Most weekend players don't realize how much the body plays a role in power. People say momentum is mass times velocity. If you swing mostly with the arm, then you are using less mass. If you can coordinate your body so that your torso twists at the same time your arm moves, indeed, so your arm acts like a catapult where your body is the spring, then you will add more mass behind the shot, and thus create a more powerful shot.
Still, there are other factors involved. They involve the arm itself, how far away from the body to hit, whether the arm should be straight or have a bend, how the wrist is oriented, how you hold the racquet, what angle it forms.
If I were to show you a video of a top player, say Roger Federer, in slow motion, I could point out any of a number of things that he is doing. If you were to imitate Roger Federer, and believe me, it would only be an imitation, you would become increasingly aware of the most minute details.
How much of a role each of his idiosyncrasies plays in his overall power is unclear. To be sure, each professional has their own quirks, some of which may simply be comfort, an extraneous motion that has been added after years of hitting hundreds of thousands or millions of tennis balls.
Despite the variation, there are common aspects that great modern tennis players use, including how smooth the racquet moves, how the follow-through is achieved, how the racquet face is oriented as the racquet accelerates to the ball, how the weight is transferred. There is a core basic structure to the modern forehand, which doesn't resemble the forehand hit, say, by players in the 1930s, like Big Bill Tilden or Rene Lacoste, who had a different conception of how the forehand should be hit.
I realize, watching video, that I didn't know this core structure, and it took watching a lot of pro players, then watching myself on video, to realize how herky-jerky my motion was. Also, I needed someone to point out how stiff my body was, how tense it was.
Tennis, like many sports, is not without a sense of irony. While players like to think of the sport like bodybuilders think of lifting weights, with aggression, with muscle, the fact is that muscling the ball tends to slow down your shot, and that the secret is being relaxed and moving your body quickly, in concert, while being relaxed. The relaxation allows the muscles to move more quickly, not impeded by stiffness.
I picked Roger Federer mostly because he was number 1, and compared to current number 1, Rafael Nadal, his forehand motion is very simple. His motion isn't as simple as, say, Agassi, who was known for his compact setup, and serves as role model to many a player. The modern player has added a lengthier setup, including Federer and Murray, and often have a very large torso rotation starting the motion with the chest facing the right fence and ending up with the chest facing the left fence, thus a full 180 degree of rotation. Such drastic torso motion was uncommon in the 1950s, but has contributed to the modern forehand.
You would think a guy my age (40) would not care to learn a new forehand after having played the game this long, and yet I've always tinkered with my forehand over the years, trying to imitate this pro or that. Only recently have I realized I lacked the proper tools and the proper way to watch pros to make anything close to a realistic imitation.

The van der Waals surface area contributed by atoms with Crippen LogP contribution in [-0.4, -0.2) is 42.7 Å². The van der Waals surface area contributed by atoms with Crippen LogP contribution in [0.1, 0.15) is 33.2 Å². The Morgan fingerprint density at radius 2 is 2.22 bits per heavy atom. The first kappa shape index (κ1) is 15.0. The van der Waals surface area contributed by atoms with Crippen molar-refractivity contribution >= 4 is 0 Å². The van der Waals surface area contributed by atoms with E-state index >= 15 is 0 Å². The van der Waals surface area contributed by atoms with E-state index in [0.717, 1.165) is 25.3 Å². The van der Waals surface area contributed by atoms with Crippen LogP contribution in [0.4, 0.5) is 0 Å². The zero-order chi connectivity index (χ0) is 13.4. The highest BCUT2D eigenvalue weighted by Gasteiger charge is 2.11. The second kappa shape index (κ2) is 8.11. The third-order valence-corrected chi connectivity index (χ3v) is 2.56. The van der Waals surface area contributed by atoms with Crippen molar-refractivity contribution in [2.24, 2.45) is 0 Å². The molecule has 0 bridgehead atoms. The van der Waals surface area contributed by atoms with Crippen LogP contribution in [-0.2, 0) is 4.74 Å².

With YouTube and dedicated fans, you can now get access to a whole host of videos of pros hitting in slow motion. That combined with your own camcorder has created a way for a player to analyze pro strokes and compare it to their own. Realize that we lack the fine motor control of a top professional and thus we can't even begin to approach the accuracy or the raw speed that they can generate.
Even so, you can get the basics right and that can help out your shot tremendously.
I find that I am fighting muscle memory. I want to hit the forehand a certain way, and the body wants to do something else, and I have to figure out how to trick the body to make it do what I want. It's not easy, indeed, I've spent months trying to get the motion right.
It requires constant re-checking. What is Roger Federer really doing? What am I really doing? Does a certain motion that he does really work for me or not? I have to give myself a chance to learn how to hit, and this involves hours spent at a tennis wall. The tennis wall isn't ideal as it doesn't replicate what a player does. It's a poor man's substitute, but it doesn't get impatient, and it is free. So it serves its purpose (a tennis wall is a wall that has a line painted so simulate a net).
Ultimately, the proof is the quality of ball hit, but I also feel that part of it is the swing path. Not only do I want to hit an effective forehand, but I believe an effective forehand comes about due to a nice pretty stroke. Thus, I want both. So I keep laboring, analyzing, tinkering, and hoping to achieve a goal of a nice forehand which I can eventually just ingrain and not think about much.
Always a work in progress.
corrections - - Chick Corea (note the spelling) was a member of Miles Davis' band. - Graham Chapman, the only Graham in the group, is the only deceased mem...
1 month ago